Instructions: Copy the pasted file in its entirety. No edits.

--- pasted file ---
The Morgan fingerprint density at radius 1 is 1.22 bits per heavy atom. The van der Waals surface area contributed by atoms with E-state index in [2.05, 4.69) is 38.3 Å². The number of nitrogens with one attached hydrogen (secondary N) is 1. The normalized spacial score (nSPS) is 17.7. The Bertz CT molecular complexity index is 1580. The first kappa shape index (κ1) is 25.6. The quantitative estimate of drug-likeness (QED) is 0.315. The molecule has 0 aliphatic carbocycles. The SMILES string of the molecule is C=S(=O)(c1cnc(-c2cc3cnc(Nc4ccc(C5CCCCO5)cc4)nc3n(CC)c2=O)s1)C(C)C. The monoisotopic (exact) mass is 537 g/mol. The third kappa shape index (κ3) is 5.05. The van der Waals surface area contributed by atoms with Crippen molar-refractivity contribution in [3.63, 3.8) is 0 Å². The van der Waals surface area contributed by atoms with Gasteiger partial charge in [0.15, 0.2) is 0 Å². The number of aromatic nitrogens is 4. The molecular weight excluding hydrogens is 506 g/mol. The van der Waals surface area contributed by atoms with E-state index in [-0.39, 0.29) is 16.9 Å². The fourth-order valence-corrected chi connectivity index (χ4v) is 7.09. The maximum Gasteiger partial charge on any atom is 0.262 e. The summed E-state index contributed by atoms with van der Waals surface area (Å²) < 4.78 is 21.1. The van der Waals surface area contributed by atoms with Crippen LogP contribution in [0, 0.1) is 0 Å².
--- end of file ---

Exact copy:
The Morgan fingerprint density at radius 1 is 1.22 bits per heavy atom. The van der Waals surface area contributed by atoms with E-state index in [2.05, 4.69) is 38.3 Å². The number of nitrogens with one attached hydrogen (secondary N) is 1. The normalized spacial score (nSPS) is 17.7. The Bertz CT molecular complexity index is 1580. The first kappa shape index (κ1) is 25.6. The quantitative estimate of drug-likeness (QED) is 0.315. The molecule has 0 aliphatic carbocycles. The SMILES string of the molecule is C=S(=O)(c1cnc(-c2cc3cnc(Nc4ccc(C5CCCCO5)cc4)nc3n(CC)c2=O)s1)C(C)C. The monoisotopic (exact) mass is 537 g/mol. The third kappa shape index (κ3) is 5.05. The van der Waals surface area contributed by atoms with Crippen molar-refractivity contribution in [3.63, 3.8) is 0 Å². The van der Waals surface area contributed by atoms with Gasteiger partial charge in [0.15, 0.2) is 0 Å². The number of aromatic nitrogens is 4. The molecular weight excluding hydrogens is 506 g/mol. The van der Waals surface area contributed by atoms with E-state index in [-0.39, 0.29) is 16.9 Å². The fourth-order valence-corrected chi connectivity index (χ4v) is 7.09. The maximum Gasteiger partial charge on any atom is 0.262 e. The summed E-state index contributed by atoms with van der Waals surface area (Å²) < 4.78 is 21.1. The van der Waals surface area contributed by atoms with Crippen LogP contribution in [0, 0.1) is 0 Å².